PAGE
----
Tesla Autopilot crash investigation expanded by U.S. safety officials

After discovering new cases of collisions between Tesla’s advanced Autopilot driver assistance system and parked first aid vehicles, federal safety officials in the United States have “enhanced” their investigation. The National Highway Traffic Safety Administration (NHTSA) said in a notice released Thursday that it was extending its preliminary assessment of Tesla’s Autopilot systems to technical analysis, TechCrunch reports. This means NHTSA will expand its existing crash analyses, evaluate additional data sets and conduct vehicle assessments, as well as determine whether Autopilot and related Tesla systems may exacerbate human factors or behavioral safety risks. by undermining the effectiveness of driver supervision, according to the agency, the report mentions.

Escalation is a critical and necessary step before NHTSA can issue a recall. An estimated 830,000 Tesla vehicles are involved in the investigation, according to agency documents. Tesla did not respond to a request for comment. In a statement from NHTSA, the agency recalled that “no motor vehicle commercially available today is capable of driving itself”.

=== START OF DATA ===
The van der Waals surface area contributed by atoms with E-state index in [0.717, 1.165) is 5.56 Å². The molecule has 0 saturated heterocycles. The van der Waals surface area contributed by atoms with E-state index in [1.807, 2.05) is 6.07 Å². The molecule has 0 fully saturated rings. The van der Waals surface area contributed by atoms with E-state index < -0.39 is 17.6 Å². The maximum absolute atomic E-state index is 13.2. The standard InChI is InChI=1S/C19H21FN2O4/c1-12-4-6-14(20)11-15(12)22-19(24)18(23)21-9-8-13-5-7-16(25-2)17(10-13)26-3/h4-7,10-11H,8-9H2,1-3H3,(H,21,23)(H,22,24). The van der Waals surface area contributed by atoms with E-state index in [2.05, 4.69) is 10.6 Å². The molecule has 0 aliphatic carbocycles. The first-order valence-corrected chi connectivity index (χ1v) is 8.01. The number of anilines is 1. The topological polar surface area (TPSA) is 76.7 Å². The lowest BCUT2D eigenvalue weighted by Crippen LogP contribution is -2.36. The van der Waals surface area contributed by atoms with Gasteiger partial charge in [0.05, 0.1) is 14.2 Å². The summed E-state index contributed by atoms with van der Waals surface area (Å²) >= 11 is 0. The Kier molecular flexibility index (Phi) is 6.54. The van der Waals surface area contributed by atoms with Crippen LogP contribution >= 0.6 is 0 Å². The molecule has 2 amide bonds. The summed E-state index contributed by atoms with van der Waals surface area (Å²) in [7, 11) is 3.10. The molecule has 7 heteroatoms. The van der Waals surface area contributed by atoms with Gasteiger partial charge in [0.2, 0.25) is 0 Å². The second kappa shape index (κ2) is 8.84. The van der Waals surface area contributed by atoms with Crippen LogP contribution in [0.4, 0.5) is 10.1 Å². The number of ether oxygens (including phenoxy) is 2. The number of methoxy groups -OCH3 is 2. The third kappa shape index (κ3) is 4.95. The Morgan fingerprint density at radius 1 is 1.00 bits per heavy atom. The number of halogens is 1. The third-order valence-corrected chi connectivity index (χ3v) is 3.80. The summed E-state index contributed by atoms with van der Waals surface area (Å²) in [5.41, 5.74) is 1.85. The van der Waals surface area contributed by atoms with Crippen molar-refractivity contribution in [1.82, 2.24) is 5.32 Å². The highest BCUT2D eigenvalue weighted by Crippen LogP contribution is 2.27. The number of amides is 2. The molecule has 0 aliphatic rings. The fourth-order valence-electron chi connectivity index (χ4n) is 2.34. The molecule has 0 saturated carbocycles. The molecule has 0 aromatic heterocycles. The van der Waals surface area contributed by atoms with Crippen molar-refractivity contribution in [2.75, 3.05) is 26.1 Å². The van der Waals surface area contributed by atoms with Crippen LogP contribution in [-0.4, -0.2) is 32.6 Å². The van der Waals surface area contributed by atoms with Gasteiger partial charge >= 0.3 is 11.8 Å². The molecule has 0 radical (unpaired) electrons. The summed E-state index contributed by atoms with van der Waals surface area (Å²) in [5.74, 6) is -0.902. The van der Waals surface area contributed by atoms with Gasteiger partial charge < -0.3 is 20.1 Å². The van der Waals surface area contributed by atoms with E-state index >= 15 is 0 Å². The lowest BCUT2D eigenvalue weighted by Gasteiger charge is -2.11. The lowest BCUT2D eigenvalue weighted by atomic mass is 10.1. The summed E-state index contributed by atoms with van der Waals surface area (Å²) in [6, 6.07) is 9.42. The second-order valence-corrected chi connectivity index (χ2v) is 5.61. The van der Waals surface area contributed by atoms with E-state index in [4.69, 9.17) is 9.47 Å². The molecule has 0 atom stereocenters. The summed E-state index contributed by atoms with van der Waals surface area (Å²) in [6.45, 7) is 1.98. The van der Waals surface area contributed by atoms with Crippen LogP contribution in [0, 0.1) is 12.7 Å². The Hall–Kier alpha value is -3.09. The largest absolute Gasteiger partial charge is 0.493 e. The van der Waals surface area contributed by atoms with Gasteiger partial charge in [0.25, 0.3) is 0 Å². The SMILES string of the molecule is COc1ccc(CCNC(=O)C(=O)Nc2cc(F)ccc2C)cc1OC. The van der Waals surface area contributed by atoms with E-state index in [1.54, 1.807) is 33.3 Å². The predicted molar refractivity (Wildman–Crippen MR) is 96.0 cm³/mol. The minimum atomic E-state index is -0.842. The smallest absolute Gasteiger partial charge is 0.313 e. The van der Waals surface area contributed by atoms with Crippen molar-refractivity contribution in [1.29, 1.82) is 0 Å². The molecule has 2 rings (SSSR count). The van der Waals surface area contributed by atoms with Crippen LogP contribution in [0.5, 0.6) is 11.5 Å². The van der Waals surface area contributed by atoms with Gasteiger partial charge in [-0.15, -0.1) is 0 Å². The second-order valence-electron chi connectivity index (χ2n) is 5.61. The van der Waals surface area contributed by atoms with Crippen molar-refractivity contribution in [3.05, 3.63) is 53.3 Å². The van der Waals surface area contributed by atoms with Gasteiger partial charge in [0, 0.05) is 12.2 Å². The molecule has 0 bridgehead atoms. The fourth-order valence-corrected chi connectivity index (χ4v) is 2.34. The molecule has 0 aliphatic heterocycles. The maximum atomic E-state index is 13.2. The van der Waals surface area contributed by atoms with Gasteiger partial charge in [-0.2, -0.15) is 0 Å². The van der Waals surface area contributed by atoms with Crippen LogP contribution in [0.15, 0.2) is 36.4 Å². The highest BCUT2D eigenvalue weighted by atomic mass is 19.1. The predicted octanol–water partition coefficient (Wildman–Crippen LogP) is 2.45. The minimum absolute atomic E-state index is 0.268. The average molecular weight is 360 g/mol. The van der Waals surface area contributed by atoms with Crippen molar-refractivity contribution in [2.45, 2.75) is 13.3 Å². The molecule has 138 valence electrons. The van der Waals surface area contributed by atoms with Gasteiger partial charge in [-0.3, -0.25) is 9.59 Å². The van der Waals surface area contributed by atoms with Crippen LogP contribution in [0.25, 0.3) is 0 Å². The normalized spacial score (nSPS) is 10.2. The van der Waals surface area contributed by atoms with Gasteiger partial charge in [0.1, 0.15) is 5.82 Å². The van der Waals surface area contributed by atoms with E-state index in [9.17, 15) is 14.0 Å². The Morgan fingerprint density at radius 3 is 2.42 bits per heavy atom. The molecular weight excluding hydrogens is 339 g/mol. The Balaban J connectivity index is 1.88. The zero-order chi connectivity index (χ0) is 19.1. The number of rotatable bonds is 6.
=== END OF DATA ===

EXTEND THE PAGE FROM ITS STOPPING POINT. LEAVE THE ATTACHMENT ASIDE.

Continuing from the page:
“Every available vehicle requires the human driver to be in control at all times, and all state laws hold the human driver responsible for the operation of their vehicle,” an agency spokesperson reportedly told TechCrunch.

“Some advanced driver assistance features can promote safety by helping drivers avoid crashes and lessen the severity of crashes that do occur, but as with all motor vehicle technology and equipment, drivers must use them correctly and responsibly. NHTSA is equipped with strong enforcement tools to protect the public, investigate potential safety issues, and act when we find evidence of noncompliance or unreasonable safety risk,” she added.

NHTSA opened a preliminary investigation into Tesla’s Autopilot system in August 2021, citing 11 incidents in which vehicles crashed into parked first responders while the system was activated. In those crashes, the Tesla vehicles had either activated Autopilot or a feature called traffic-dependent cruise control.

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